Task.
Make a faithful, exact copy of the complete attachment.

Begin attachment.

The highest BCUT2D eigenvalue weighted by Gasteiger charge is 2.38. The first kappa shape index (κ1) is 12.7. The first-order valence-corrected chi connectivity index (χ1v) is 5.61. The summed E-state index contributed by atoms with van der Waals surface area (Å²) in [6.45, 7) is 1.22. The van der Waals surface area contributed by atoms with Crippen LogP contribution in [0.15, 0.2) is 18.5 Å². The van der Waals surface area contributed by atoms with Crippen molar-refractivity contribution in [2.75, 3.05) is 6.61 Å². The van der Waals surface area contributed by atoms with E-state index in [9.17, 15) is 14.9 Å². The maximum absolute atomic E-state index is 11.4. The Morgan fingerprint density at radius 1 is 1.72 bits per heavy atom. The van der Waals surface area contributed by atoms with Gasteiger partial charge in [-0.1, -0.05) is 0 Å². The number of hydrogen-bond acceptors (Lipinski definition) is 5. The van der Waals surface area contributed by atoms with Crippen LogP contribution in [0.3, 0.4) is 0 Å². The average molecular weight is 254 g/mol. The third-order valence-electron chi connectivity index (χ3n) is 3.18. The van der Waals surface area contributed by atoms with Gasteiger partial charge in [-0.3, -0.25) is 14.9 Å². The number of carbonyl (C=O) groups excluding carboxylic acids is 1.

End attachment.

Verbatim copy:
The highest BCUT2D eigenvalue weighted by Gasteiger charge is 2.38. The first kappa shape index (κ1) is 12.7. The first-order valence-corrected chi connectivity index (χ1v) is 5.61. The summed E-state index contributed by atoms with van der Waals surface area (Å²) in [6.45, 7) is 1.22. The van der Waals surface area contributed by atoms with Crippen LogP contribution in [0.15, 0.2) is 18.5 Å². The van der Waals surface area contributed by atoms with Crippen molar-refractivity contribution in [2.75, 3.05) is 6.61 Å². The van der Waals surface area contributed by atoms with E-state index in [9.17, 15) is 14.9 Å². The maximum absolute atomic E-state index is 11.4. The Morgan fingerprint density at radius 1 is 1.72 bits per heavy atom. The van der Waals surface area contributed by atoms with Gasteiger partial charge in [-0.1, -0.05) is 0 Å². The number of hydrogen-bond acceptors (Lipinski definition) is 5. The van der Waals surface area contributed by atoms with Crippen LogP contribution in [0.3, 0.4) is 0 Å². The average molecular weight is 254 g/mol. The third-order valence-electron chi connectivity index (χ3n) is 3.18. The van der Waals surface area contributed by atoms with Gasteiger partial charge in [-0.3, -0.25) is 14.9 Å². The number of carbonyl (C=O) groups excluding carboxylic acids is 1.